Chronic health conditions and adolescents’ social connectedness

Publication Year


Journal Article

This study investigated associations between chronic developmental/behavioral and physical health conditions and social connectedness of adolescents using rich population-based data from a national U.S. birth cohort study. Potentially disabling health conditions were reported by caregivers and categorized by our team as developmental/behavioral or physical. Social connectedness was assessed using a validated scale that measured adolescents’ reports of positive social connectedness across relevant contexts (family, friends, school). Of the 3,207 adolescents included, over one third had at least one chronic health condition. Unadjusted and adjusted linear and logistic regression models of associations between the presence of chronic health conditions (any developmental/behavioral health condition and any physical health condition, compared to no conditions) and adolescents’ social connectedness outcomes were estimated. Compared to those with no chronic health conditions, adolescents with developmental/behavioral health conditions had lower odds of high positive social connectedness scores (adjusted odds ratio [AOR]: 0.80; CI [0.67, 0.94]), having friends they really care about (AOR: 0.76; CI [0.61, 0.94]), having people who care (AOR: 0.65; CI [0.50, 0.84]), and having people with whom to share good news (AOR: 0.77; CI [0.63, 0.94]). Adolescents with chronic physical health conditions had lower odds of reporting having people who care about them (AOR: 0.72; CI [0.55, 0.94]). The findings point to the need for interventions designed to foster the development of positive interpersonal relationships, reduce loneliness, and increase positive social identity among adolescents with chronic health conditions, particularly those with developmental/behavioral health conditions. (PsycInfo Database Record (c) 2024 APA, all rights reserved)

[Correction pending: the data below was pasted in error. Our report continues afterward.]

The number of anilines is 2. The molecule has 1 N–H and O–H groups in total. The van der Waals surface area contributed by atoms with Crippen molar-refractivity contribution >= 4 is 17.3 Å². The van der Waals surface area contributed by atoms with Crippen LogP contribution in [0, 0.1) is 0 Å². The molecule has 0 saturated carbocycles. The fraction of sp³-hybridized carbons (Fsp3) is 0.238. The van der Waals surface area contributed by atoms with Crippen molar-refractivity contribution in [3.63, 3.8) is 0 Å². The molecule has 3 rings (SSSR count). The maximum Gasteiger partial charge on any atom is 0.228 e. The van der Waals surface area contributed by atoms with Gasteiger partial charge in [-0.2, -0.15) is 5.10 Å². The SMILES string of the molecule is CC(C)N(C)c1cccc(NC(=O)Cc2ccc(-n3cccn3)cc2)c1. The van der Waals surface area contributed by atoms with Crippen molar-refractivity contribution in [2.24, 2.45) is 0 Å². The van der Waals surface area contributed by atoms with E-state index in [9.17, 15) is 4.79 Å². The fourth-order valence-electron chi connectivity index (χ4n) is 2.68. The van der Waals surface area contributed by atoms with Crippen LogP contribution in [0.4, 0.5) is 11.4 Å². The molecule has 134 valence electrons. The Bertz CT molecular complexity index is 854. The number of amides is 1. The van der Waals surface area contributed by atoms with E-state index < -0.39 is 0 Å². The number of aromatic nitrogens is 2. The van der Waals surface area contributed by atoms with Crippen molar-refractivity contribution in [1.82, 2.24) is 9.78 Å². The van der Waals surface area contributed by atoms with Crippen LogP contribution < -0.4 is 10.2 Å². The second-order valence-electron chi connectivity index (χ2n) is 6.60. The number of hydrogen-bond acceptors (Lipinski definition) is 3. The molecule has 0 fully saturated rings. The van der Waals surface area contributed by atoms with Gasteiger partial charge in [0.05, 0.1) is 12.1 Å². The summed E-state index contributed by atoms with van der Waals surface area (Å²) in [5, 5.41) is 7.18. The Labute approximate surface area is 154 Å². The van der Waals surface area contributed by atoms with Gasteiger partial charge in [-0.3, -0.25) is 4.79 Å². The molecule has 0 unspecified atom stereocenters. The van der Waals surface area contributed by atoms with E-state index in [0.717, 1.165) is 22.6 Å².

American Journal of Orthopsychiatry